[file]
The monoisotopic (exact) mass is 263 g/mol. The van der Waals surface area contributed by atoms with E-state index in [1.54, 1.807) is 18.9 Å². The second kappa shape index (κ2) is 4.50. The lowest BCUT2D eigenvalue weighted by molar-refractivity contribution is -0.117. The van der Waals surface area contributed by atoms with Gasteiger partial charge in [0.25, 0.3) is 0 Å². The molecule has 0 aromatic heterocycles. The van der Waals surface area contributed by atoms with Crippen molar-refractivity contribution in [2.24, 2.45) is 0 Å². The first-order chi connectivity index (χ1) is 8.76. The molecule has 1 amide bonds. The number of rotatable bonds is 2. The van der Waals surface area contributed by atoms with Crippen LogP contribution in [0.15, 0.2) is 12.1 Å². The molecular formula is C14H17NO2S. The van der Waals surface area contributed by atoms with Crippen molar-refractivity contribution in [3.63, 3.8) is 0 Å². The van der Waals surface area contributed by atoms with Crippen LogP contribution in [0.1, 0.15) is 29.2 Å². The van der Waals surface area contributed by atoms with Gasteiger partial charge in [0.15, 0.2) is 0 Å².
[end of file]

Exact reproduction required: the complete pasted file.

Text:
The monoisotopic (exact) mass is 263 g/mol. The van der Waals surface area contributed by atoms with E-state index in [1.54, 1.807) is 18.9 Å². The second kappa shape index (κ2) is 4.50. The lowest BCUT2D eigenvalue weighted by molar-refractivity contribution is -0.117. The van der Waals surface area contributed by atoms with Gasteiger partial charge in [0.25, 0.3) is 0 Å². The molecule has 0 aromatic heterocycles. The van der Waals surface area contributed by atoms with Crippen molar-refractivity contribution in [2.24, 2.45) is 0 Å². The first-order chi connectivity index (χ1) is 8.76. The molecule has 1 amide bonds. The number of rotatable bonds is 2. The van der Waals surface area contributed by atoms with Crippen LogP contribution in [0.15, 0.2) is 12.1 Å². The molecular formula is C14H17NO2S. The van der Waals surface area contributed by atoms with Crippen molar-refractivity contribution in [3.63, 3.8) is 0 Å². The van der Waals surface area contributed by atoms with Crippen LogP contribution in [0.1, 0.15) is 29.2 Å². The van der Waals surface area contributed by atoms with Gasteiger partial charge in [0.15, 0.2) is 0 Å².